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It's hard to say what will shock Cannes audiences more: Jennifer Lynch's return from a 15-year hiatus in filmmaking, or her uncanny, lacerating new thriller Surveillance, starring Bill Pullman and Julia Ormond, which screens tonight. She's a little curious to find this out herself. Lynch spoke to AMCtv.com about her hopes and reservations, and her family's legacy in film.
Q: What kind of pressure do you feel from Cannes?
A: Having come out of 15 years of a totally different life, the whole thing is exhilarating and terrifying. I feel like I'm about to enter an enormous library -- it's really only 26 letters jumbled up in different ways, and all these stories are alive in there. That's where it feels like I'm headed, to this cinematic library where we're all using the same 26 letters to tell our stories; I just hope the way I've arranged them works for people.
Q: Is what we see in the trailer reflective of the film you've made?
A: It concerns me a little bit that the big reaction I get is, "Wow, that looks scary," because I made what I hope is a frightening film, but it's more psychologically scary, than it is Saw 5. So hopefully it won't be billed as anything but a thriller and will stay away from the horror market, because if people go in expecting a horror film, they may find themselves disappointed.
Q: In what ways do you think Surveillance is going to surprise people?
A: The FBI done by Bill and Julia is a totally different ball of
wax. Also, I hope people will be surprised by some of the actors I used
who aren't exactly "name" actors, who did an incredible job, whom I
hope have huge careers ahead of them.
Q: What was it like working with Bill Pullman?
A: He can go from a really dark moment to "Hey, how's it going" in a flash. I wanted him from the start, but he wasn't available or wasn't into it. Three years later, when I was literally a week from shooting, I lost my lead actor. I called him up and said, "Bill, I won't be able to sleep again unless I at least try. I know you can only give me one of two answers... I sent him the script, and he called me a few hours later and said, "I'm flying to Canada." It all came full circle.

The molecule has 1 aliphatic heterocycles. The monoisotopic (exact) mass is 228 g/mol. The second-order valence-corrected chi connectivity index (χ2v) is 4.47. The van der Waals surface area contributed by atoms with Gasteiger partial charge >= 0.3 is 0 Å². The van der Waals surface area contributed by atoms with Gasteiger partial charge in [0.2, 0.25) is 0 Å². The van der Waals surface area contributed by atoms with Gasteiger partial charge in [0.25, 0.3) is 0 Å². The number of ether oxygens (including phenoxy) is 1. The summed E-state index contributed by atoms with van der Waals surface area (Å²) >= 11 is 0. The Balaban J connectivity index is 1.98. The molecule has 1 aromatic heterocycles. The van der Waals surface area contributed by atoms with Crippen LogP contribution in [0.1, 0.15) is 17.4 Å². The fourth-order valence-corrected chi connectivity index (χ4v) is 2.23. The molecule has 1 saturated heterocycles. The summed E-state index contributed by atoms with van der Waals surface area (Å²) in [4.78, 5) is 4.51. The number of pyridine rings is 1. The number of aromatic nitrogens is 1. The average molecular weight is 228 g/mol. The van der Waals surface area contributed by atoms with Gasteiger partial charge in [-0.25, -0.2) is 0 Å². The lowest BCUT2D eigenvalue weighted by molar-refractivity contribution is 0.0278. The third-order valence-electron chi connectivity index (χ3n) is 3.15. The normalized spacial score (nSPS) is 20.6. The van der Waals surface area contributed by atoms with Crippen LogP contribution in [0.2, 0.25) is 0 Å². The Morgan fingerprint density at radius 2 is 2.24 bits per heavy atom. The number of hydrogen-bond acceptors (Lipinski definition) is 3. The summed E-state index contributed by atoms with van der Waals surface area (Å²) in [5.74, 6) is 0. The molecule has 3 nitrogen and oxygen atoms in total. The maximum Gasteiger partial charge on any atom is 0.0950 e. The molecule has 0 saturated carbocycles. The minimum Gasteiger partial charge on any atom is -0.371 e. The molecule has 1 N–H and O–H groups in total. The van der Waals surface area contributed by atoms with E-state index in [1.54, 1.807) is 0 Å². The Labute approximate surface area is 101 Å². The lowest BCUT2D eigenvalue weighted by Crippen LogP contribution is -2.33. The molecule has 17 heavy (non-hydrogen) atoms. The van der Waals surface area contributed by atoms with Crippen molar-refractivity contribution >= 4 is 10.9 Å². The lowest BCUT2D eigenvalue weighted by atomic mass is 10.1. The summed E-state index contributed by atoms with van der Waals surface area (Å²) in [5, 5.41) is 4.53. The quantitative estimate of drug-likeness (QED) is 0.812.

What shocked me more was the fact that Julia Ormond actually called
me... When I heard that Julia Ormond wanted to meet with me about this
part, I said, "The Julia Ormond? Well, damn, sure I'll have
coffee with her!" And she just blew me away. She's totally undercover
as a proper English woman, but there is sex in Julia when she just
walks across the room, or clears her throat. She's a powerhouse.
Q: Do you get tired of people asking about your father's influence on your work?
A: What's funny is that he had nothing to do with this film. The Executive Producer credit is both my gift to him for all his help over the years, and his gift to me. He loved the script, he was thrilled to help make it happen. He saw it for the first time after I was done cutting it. His influence is obviously in there, but if you look through my mother's paintings, you'd see her influence in there too. It never gets tiring. I adore my parents, even when we piss each other off.
Q: Boxing Helena came out in 1993. Are we going to have to wait another 15 years for your next movie?
A: No you're not! Those 15 years were filled with work on a book, trying to recover from the backlash of Boxing Helena. And then I had three consecutive spinal surgeries, and that took some time. Also, I got pregnant and I realized I was going to raise my daughter alone. She'll be 13 in September, and now I can get back to work. I've already got my next picture planned, and I'll be shooting this summer.